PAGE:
What is Full Reserve Bank?

How is it different from traditional
(fractional reserve) bank?

All major banks worldwide

Banking system
Only hold a fraction (5-10%) of depositors’ funds in reserve and lend out or make investments with the remaining funds.
Bank run
Bank runs can occur when confidence in banks declines, leading to a surge in withdrawal requests that can exceed the bank's reserves and potentially cause insolvency
Bank maintains reserves to cover normal withdrawal activity, but when deposits are withdrawn at a faster rate than usual, a liquidity shortfall occurs.
Banks must effectively control their exposures to risk in order to be financially stable. If depositors doubt the bank's assets are worth more than its liabilities, a bank run could occur.

We strongly believe that Banks should not take risk with customer deposits to profit during good times, only to be bailed out by taxpayer money when a crisis happens.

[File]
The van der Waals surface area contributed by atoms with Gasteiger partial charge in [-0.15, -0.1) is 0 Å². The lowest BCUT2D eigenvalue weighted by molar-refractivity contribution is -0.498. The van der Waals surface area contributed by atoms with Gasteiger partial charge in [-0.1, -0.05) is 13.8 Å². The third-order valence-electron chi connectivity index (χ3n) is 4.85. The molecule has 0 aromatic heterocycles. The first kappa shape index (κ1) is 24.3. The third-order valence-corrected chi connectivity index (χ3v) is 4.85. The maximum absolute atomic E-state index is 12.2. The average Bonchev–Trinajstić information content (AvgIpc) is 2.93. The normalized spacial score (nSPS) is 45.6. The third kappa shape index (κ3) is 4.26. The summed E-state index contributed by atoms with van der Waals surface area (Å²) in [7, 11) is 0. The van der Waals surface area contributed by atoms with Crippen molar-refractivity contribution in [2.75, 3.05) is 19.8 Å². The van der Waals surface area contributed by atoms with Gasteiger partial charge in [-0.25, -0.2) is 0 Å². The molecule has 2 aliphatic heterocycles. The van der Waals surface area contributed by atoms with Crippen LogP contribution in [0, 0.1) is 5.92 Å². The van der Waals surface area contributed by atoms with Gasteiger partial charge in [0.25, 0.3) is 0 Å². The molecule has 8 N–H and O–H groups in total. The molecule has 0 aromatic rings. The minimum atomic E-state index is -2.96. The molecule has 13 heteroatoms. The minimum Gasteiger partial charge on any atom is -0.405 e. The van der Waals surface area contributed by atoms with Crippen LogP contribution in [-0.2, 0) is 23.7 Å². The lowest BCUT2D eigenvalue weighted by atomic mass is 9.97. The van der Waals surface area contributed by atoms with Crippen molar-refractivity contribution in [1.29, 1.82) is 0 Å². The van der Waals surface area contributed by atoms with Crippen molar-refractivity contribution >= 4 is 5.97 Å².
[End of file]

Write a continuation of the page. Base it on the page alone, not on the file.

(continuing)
ORO Bank will always have customer deposits on-hand, even if a massive bank run occurs.

Mike Kayamori
Founder and CEO ORO Bank

To better understand the difference between these 2 banking models, let’s go to an example

You have $1,000.
You deposit into a traditional “fractional reserve” bank.

The bank typically keeps only 5–10% of customers’ deposits.

If more customers than expected go to the bank and withdraw their funds at the same time, the bank will face a liquidity crunch and potentially become insolvent.

Similar to the US banking crisis of
March 2023

A newspaper featuring a man standing in front of a bank, possibly capturing a news article or event.

Now, if you deposit $1,000 to
a full reserve bank, like ORO Bank?

Full reserve bank holds 100% of customers’ deposits and does not engage in lending or investment. Customers can withdraw any amount at any time without any issue.

Try ORO Bank to
have a peace of mind

Open ORO account in 10 minutes or less.

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